Tuesday, June 5, 2012

The Love metric

"Aambalaikkum Pombalaikkum" track from the tamil movie "Kazhugu (2011)" offers a metric to appreciate the state of affairs of romantic relationships in a society - the number of suicides (resulting from "love failures"). The more the number of suicides, the better it seems.

Shocking it may be, the lyrics actually read ...

காதலெல்லாமே ஒரு கண்ணாமூச்சி
இதில் ஆணும் பெண்ணுமே தெனம் காணா போச்சு
காதலிலே தற்கொலைகள் கொறஞ்சே போச்சு 

Our cinema always relished opportunities to idealize/idolize human emotional exchanges like boy-girl romance (Vikraman films for example), marriages, friendships (Thalapathy, Karnan for bromance), brotherhood, fatherhood, motherhood, thaai-maman (Kizhakku Cheemayile quite obviously) etc. This usually rendered a lot of scope in beefing up the melodrama and the hero delivering monologues romanticizing whatever that came on the way. They did demonstrate a definitive framework/blueprint on how any relationship should look like. While it can be argued that they are reflective of the collective ethic of the society, I have a feeling that our cinema always went overboard. 

Limiting our discussion to only the boy-girl relationships, it would be interesting to observe how our cinema is going to evolve portraying them from here on. We agree or not, there is already a certain degree of "westernization" or we may call it "pseudo westernization" in place, in our societies (well may be, the metropolitan cities only or the IT sector only). This might gradually change the way we perceive relationships and at some point our society (as a whole) will come to terms with the existing notions of "true love" and "successful marriage". In a land where Lord Ram, Devdas and Ambigapathy are the folklore, there is a certain fixation with the current values system espousing ideas like "divine love" and the whole "kallanaalum kanavan" discourse (for marriages). These simply result from the fact that we tend to give more importance to the status of the relationship  than to the happiness of the individuals who are a part of it. NO, I am not judging which one is better - Just read it as an observation.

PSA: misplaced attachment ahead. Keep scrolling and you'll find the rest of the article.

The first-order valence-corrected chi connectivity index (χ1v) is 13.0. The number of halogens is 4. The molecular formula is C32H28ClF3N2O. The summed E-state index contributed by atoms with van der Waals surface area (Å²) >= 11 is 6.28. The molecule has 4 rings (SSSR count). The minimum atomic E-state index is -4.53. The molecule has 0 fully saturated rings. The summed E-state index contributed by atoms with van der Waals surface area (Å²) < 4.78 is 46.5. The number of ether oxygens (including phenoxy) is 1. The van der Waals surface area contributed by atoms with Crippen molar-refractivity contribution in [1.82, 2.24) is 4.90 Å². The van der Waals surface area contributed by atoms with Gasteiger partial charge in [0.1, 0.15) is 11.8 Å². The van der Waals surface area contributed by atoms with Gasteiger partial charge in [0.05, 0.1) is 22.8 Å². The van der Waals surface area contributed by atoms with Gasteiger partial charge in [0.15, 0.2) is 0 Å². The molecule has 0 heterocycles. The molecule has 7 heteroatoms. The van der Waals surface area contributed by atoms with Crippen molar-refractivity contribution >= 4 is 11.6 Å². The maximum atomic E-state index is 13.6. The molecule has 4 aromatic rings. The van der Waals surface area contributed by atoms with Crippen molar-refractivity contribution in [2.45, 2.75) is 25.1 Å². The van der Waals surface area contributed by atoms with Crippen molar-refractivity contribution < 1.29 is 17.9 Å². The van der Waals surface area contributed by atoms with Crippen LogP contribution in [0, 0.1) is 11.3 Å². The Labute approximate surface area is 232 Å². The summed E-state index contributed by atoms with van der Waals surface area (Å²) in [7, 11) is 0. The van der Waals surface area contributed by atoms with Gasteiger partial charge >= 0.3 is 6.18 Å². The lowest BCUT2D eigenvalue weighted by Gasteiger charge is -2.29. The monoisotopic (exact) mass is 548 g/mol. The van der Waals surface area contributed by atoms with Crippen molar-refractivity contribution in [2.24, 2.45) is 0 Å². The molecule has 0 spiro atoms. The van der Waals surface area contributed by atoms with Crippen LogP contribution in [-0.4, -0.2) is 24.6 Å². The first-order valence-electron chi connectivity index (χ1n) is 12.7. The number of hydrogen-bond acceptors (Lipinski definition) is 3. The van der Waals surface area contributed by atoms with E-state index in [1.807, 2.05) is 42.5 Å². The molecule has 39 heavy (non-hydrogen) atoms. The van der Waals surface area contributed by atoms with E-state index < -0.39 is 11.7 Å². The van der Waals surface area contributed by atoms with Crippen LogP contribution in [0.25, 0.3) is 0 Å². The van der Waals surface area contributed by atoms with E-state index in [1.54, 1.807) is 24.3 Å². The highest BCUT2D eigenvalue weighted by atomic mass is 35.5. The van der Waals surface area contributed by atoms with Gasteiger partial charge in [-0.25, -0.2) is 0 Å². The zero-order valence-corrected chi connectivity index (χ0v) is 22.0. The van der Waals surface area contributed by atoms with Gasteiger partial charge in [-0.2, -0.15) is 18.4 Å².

As the society evolves, our movies will evolve or the other way around is also possible. Two recent movies will settle the discussion i suppose. First - "Vinnaithaandi Varuvaaya (2010)" idealised the relationship, it pretty much romanticized the obsession. Second - "Leelai (2012)" set in Chennai IT circles, the protagonist is quite a girl-chaser and dabbles with many a relationships before settling into one. 

A very confused post I would say, I was lost analyzing the relevance and political correctness of stuff I mentioned. I think if somebody gets a bigger picture of what I have been trying thus far, that should make my day.

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